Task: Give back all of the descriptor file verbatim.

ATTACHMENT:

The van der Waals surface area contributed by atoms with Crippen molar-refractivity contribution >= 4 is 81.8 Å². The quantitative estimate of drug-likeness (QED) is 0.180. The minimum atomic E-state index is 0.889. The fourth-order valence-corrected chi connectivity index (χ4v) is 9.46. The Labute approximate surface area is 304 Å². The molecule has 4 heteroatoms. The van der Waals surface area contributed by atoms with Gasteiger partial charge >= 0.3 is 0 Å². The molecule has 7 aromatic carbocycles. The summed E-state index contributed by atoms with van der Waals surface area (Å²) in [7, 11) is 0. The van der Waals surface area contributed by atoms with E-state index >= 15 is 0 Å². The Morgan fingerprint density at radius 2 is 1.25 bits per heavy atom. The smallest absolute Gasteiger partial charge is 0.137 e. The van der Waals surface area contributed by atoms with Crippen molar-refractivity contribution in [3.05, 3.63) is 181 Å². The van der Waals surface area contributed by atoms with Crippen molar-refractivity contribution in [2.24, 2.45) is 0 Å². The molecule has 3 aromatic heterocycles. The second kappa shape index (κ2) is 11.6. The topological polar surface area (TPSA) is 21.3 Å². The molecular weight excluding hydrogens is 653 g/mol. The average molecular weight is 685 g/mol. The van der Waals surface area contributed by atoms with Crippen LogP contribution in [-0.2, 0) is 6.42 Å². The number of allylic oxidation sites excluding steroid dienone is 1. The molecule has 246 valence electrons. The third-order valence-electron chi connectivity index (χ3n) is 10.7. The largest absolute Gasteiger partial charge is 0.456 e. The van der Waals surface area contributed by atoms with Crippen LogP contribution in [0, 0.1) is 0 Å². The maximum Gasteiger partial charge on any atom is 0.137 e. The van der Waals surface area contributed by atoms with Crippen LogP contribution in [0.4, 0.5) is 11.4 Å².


The van der Waals surface area contributed by atoms with Crippen molar-refractivity contribution >= 4 is 81.8 Å². The quantitative estimate of drug-likeness (QED) is 0.180. The minimum atomic E-state index is 0.889. The fourth-order valence-corrected chi connectivity index (χ4v) is 9.46. The Labute approximate surface area is 304 Å². The molecule has 4 heteroatoms. The van der Waals surface area contributed by atoms with Gasteiger partial charge >= 0.3 is 0 Å². The molecule has 7 aromatic carbocycles. The summed E-state index contributed by atoms with van der Waals surface area (Å²) in [7, 11) is 0. The van der Waals surface area contributed by atoms with E-state index >= 15 is 0 Å². The Morgan fingerprint density at radius 2 is 1.25 bits per heavy atom. The smallest absolute Gasteiger partial charge is 0.137 e. The van der Waals surface area contributed by atoms with Crippen molar-refractivity contribution in [3.05, 3.63) is 181 Å². The van der Waals surface area contributed by atoms with Crippen molar-refractivity contribution in [2.24, 2.45) is 0 Å². The molecule has 3 aromatic heterocycles. The second kappa shape index (κ2) is 11.6. The topological polar surface area (TPSA) is 21.3 Å². The molecular weight excluding hydrogens is 653 g/mol. The average molecular weight is 685 g/mol. The van der Waals surface area contributed by atoms with Crippen LogP contribution in [-0.2, 0) is 6.42 Å². The number of allylic oxidation sites excluding steroid dienone is 1. The molecule has 246 valence electrons. The third-order valence-electron chi connectivity index (χ3n) is 10.7. The largest absolute Gasteiger partial charge is 0.456 e. The van der Waals surface area contributed by atoms with Crippen LogP contribution in [0, 0.1) is 0 Å². The maximum Gasteiger partial charge on any atom is 0.137 e. The van der Waals surface area contributed by atoms with Crippen LogP contribution in [0.4, 0.5) is 11.4 Å².